As a result of the earthquake, and of our participation in the CUIDAR project, we have had the chance to deal with the problems, causes and consequences of the earthquake. We are now more aware that we live in a seismic zone where the Eurasian and African plates come together, creating friction and giving rise to the fault of Murcia.
The problem chosen by the young people was situated in the trunk of the poster tree.
Then, each of the causes of this problem they had detected was written in pieces of paper and pasted in the ‘roots’ of the tree.
Finally, also written in small pieces of paper and pasted on the branches, they exposed the consequences of their problem.
- Framing their problem: the UOC team provided more contexts from the Spanish results of the CUIDAR project to the participants, to show how this was not only a concern of this group of young people:
– In Gandesa: 12 year-old children also remarked they feared to be alone in case of emergency. They imagined themselves being in the street, playing, while facing a forest fire, and not knowing what to do. They considered they had not much information on how to face these situations, particularly on how to manage fear.
– In Sant Celoni: 14-year-old teenagers also emphasized fear and uncertainty in the event of a chemical accident, the risk they chose to work with. In particular, they fear to be blocked and paralyzed if the event takes place when they are not at home or school. What to do if we are in the street or on our way back home? How to behave? How to control fear and uncertainty?
After these examples, some conclusions were added:
– Emotions are central to children and young people, especially fear and how to manage it.
– Children understand and want to communicate the message that people can reduce their fear through ‘acquiring knowledge and taking action’, together with others
– This finding needs to be shared with the disaster professionals and should be incorporated into their training, practice and forms of communication. It also needs to feature in schools, given their importance in the provision of spaces and activities to individual and collective processing of feelings and emotions
– Children and especially young people may feel particularly vulnerable in public spaces. As they get older, they become more concerned about the lack of preparedness measures for public spaces: when they are ‘alone’, i.e. not accompanied by an adult, and away from home or school or places where they, or ‘someone’, usually knows what to do.
– They point to preparedness blind spots, but they also challenge the way experts and professionals usually address this. As young people make clear, they don’t want to encourage an over-regulation of public spaces. On the contrary, they want to keep these as spaces of autonomy, independence and self-regulation. However, they told us they need more information about what to do in the event of an emergency, so they can actively contribute to making public spaces more resilient.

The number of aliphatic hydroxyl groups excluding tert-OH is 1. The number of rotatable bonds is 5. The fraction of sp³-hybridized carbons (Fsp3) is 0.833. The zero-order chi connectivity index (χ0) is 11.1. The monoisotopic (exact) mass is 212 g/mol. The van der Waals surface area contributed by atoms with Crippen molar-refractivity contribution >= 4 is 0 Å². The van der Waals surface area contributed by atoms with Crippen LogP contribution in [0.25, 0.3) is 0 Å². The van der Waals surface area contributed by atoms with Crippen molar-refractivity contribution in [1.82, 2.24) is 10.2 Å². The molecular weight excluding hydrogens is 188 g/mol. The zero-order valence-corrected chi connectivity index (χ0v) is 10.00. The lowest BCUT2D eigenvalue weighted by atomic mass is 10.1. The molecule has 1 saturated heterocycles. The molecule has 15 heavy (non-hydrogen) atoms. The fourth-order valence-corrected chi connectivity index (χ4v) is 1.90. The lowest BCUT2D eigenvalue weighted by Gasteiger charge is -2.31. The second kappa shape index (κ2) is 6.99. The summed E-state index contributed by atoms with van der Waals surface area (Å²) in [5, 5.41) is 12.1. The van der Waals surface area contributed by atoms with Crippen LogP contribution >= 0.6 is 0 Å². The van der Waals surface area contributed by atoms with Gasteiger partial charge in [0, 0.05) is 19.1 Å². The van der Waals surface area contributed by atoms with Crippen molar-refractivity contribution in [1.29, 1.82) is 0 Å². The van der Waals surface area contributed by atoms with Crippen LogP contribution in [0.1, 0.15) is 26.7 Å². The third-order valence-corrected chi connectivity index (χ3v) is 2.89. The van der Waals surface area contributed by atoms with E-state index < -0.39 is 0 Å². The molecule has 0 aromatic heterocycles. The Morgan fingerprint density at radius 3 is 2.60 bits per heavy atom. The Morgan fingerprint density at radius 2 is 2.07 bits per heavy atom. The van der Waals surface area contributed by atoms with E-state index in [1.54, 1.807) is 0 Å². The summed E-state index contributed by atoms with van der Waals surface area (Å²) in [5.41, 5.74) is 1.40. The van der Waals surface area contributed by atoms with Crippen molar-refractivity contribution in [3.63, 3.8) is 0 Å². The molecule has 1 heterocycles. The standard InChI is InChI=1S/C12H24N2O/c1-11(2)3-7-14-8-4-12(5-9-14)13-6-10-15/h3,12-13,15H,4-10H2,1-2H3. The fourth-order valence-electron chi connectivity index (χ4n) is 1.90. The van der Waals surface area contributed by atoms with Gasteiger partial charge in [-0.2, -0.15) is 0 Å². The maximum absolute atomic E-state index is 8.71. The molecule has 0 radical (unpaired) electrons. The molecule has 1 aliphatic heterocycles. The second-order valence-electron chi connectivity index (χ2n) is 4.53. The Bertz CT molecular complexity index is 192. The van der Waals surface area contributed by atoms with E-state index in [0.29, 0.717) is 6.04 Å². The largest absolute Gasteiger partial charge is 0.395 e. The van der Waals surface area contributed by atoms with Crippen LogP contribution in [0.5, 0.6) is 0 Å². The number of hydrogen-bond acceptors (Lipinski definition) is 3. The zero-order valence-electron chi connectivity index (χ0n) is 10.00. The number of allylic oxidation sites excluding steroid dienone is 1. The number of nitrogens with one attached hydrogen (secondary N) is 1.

- Work in small groups: All attendees were sitting in five small groups (5 – 6 people each), with the tree poster, small pieces of paper and markers. They were invited to compose their problem tree, beginning with the problem as presented by the young people (public spaces + emotions + adolescents) and using three questions as inspiration and as a way to engage in the debate:
- What’s your opinion about these results: do they corroborate your own experience? Or do they significantly differ from it?
- Can we consider these gaps (adolescence, public spaces and emotional management) as a pending global issue for DRR strategies? Or is it just a local reality?
- Problem tree: Could you contribute with any input (causes and/or consequences) that helps us to broaden or reformulate our problem tree?
Young people from Lorca and UOC team members distributed themselves among these working groups that lasted about 20 minutes, to engage with the discussion and ask and answer questions.
- Share the results with the whole group: During the last 15 minutes, a spokesperson from each small group shared a summary of their discussion and conclusions. Most of the groups corroborated the Spanish results, though adding specific comments based on their own experiences and locations. Then, all their written pieces of paper were collected and pasted onto the Lorca young people’s tree.
Some of the causes added to the Lorca analysis were: lack of knowledge, awareness and communication; the complexity of multi-hazard situations with different self-protection measures; lack of regular drills; or the feeling that it is ‘hard to tell the truth’ to adolescents and to understand multiple behavioural reactions.
Some of the consequences added were: not feeling safe in many spaces; multiple and amplified fears; or chaos.
Moreover, some possible solutions emerged during the process: more training, information, knowledge and learning experiences; more drills; developing family and friends emergency plans; use of virtual reality tools; activities for recognising risks (study tour, leisure activities); young people’s empowerment actions and fostering a cultural change towards self-protection and understanding risks as embedded in daily life.
[Miriam Arenas, UOC, Spain]